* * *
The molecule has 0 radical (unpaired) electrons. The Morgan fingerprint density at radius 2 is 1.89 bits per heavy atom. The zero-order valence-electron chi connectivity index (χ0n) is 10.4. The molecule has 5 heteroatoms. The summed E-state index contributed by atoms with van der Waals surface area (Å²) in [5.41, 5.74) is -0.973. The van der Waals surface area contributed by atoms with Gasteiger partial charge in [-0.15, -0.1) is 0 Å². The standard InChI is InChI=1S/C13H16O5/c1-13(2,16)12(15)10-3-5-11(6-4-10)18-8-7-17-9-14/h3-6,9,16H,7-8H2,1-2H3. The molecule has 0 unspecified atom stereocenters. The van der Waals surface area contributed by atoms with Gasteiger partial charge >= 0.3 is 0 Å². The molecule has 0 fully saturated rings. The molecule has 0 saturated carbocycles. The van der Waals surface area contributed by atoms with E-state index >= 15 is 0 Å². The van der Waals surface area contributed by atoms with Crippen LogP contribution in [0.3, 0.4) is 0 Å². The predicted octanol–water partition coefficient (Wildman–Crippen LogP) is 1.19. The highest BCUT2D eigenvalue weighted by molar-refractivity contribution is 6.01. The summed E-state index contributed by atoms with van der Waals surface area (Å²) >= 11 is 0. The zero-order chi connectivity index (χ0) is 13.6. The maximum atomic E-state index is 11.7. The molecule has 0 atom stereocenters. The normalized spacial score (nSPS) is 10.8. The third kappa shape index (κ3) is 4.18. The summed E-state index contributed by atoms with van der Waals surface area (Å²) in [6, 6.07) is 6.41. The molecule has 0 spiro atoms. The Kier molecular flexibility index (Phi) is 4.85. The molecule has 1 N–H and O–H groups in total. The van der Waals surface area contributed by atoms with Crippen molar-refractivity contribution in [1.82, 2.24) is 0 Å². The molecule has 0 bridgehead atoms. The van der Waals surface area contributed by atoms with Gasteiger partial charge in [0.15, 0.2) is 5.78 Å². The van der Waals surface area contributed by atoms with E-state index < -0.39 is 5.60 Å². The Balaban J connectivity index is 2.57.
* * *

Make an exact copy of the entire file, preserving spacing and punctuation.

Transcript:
The molecule has 0 radical (unpaired) electrons. The Morgan fingerprint density at radius 2 is 1.89 bits per heavy atom. The zero-order valence-electron chi connectivity index (χ0n) is 10.4. The molecule has 5 heteroatoms. The summed E-state index contributed by atoms with van der Waals surface area (Å²) in [5.41, 5.74) is -0.973. The van der Waals surface area contributed by atoms with Gasteiger partial charge in [-0.15, -0.1) is 0 Å². The standard InChI is InChI=1S/C13H16O5/c1-13(2,16)12(15)10-3-5-11(6-4-10)18-8-7-17-9-14/h3-6,9,16H,7-8H2,1-2H3. The molecule has 0 unspecified atom stereocenters. The van der Waals surface area contributed by atoms with Gasteiger partial charge >= 0.3 is 0 Å². The molecule has 0 fully saturated rings. The molecule has 0 saturated carbocycles. The van der Waals surface area contributed by atoms with E-state index >= 15 is 0 Å². The van der Waals surface area contributed by atoms with Crippen LogP contribution in [0.3, 0.4) is 0 Å². The predicted octanol–water partition coefficient (Wildman–Crippen LogP) is 1.19. The highest BCUT2D eigenvalue weighted by molar-refractivity contribution is 6.01. The summed E-state index contributed by atoms with van der Waals surface area (Å²) >= 11 is 0. The zero-order chi connectivity index (χ0) is 13.6. The maximum atomic E-state index is 11.7. The molecule has 0 atom stereocenters. The normalized spacial score (nSPS) is 10.8. The third kappa shape index (κ3) is 4.18. The summed E-state index contributed by atoms with van der Waals surface area (Å²) in [6, 6.07) is 6.41. The molecule has 0 spiro atoms. The Kier molecular flexibility index (Phi) is 4.85. The molecule has 1 N–H and O–H groups in total. The van der Waals surface area contributed by atoms with Crippen molar-refractivity contribution in [1.82, 2.24) is 0 Å². The molecule has 0 bridgehead atoms. The van der Waals surface area contributed by atoms with Gasteiger partial charge in [0.15, 0.2) is 5.78 Å². The van der Waals surface area contributed by atoms with E-state index < -0.39 is 5.60 Å². The Balaban J connectivity index is 2.57.